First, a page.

The Philadelphia school board unanimously authorized a proposal to extend tax breaks to the company that plans to redevelop the massive former South Philadelphia refinery site into a distribution and commercial hub.
Hilco Redevelopment Partners bought the 1,300-acre former Philadelphia Energy Solutions site out of bankruptcy in June for $225.5 million. The Chicago-based company said the extension of the Keystone Opportunity Zone designation, which exempt businesses from most state and local taxes, is crucial to completing a multibillion-dollar development that could create an estimate of 13,000 jobs during the construction and over 19,000 permanent jobs.
With seven votes in favor, zero against, and one abstention, the board consented to abate all real estate taxes imposed on six of the 17 parcels of the site, if and when the Commonwealth of Pennsylvania approves a 10-year extension of their Keystone Opportunity Zone designation. Board member Lee Huang abstained because his firm, Econsult Solutions, is a consultant with Hilco.
The proposal, backed by Mayor Jim Kenney, South Philly Councilmember Kenyatta Johnson, and City Council, was rejected by the school board during a previous vote in August.
Board member Angela McIver voted in favor of the extension Thursday after previously voting in opposition. She said her stance changed after Hilco promised jobs for graduates of Philadelphia schools.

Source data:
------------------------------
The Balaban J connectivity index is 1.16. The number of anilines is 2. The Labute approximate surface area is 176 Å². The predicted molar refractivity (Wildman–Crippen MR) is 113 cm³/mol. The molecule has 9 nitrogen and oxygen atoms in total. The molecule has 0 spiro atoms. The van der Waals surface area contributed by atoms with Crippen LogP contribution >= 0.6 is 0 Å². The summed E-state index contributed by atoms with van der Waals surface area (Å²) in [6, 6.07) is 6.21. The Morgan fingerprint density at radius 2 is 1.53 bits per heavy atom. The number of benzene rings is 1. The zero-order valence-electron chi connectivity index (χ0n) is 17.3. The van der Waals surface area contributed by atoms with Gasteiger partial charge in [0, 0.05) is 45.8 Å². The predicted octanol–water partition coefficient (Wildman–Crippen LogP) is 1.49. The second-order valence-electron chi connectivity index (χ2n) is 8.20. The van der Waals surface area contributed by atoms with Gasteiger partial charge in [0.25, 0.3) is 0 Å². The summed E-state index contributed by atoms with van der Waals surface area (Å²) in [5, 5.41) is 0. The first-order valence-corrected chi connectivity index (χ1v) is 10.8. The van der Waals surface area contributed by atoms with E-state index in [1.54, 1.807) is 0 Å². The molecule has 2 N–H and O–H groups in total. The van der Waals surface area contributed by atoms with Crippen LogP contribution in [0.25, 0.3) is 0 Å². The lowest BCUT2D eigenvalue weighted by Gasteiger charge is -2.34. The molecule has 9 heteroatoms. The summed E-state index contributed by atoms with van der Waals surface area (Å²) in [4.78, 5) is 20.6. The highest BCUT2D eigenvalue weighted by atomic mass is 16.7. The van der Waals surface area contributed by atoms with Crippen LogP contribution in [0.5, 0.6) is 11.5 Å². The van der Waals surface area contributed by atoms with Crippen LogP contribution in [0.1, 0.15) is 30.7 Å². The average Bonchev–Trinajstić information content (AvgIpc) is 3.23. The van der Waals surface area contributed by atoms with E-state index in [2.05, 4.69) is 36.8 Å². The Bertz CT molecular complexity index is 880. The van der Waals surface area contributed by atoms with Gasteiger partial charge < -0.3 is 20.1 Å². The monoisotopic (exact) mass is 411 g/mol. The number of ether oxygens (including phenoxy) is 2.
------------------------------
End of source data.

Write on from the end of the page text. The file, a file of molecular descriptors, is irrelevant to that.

“I believe Hilco presented a plan that would benefit our graduates and implore the district to put in place a department that will hold Hilco to these commitments,” McIver said.
McIver said that in the weeks since the last vote, Hilco met with district officials to discuss opportunities for recent graduates to access jobs at the site without interference from unions.
“It is well documented that Philadelphia trade unions function as private clubs in the city. Our unions are gatekeepers for entry into these high paying union jobs and reject our Black and brown citizens for a membership,” McIver said.
Keystone Opportunity Zones are designated by the state as an incentive for developers to invest in abandoned or underutilized sites. The program allows taxes to be greatly reduced or even zeroed out for up to 10 years.
Jasmine Sessoms, senior vice president of corporate affairs at Hilco Redevelopment Partners with roots in the Point Breeze community that borders the former refinery, said the company was “humbled by the Philadelphia School Board’s faith in this project.”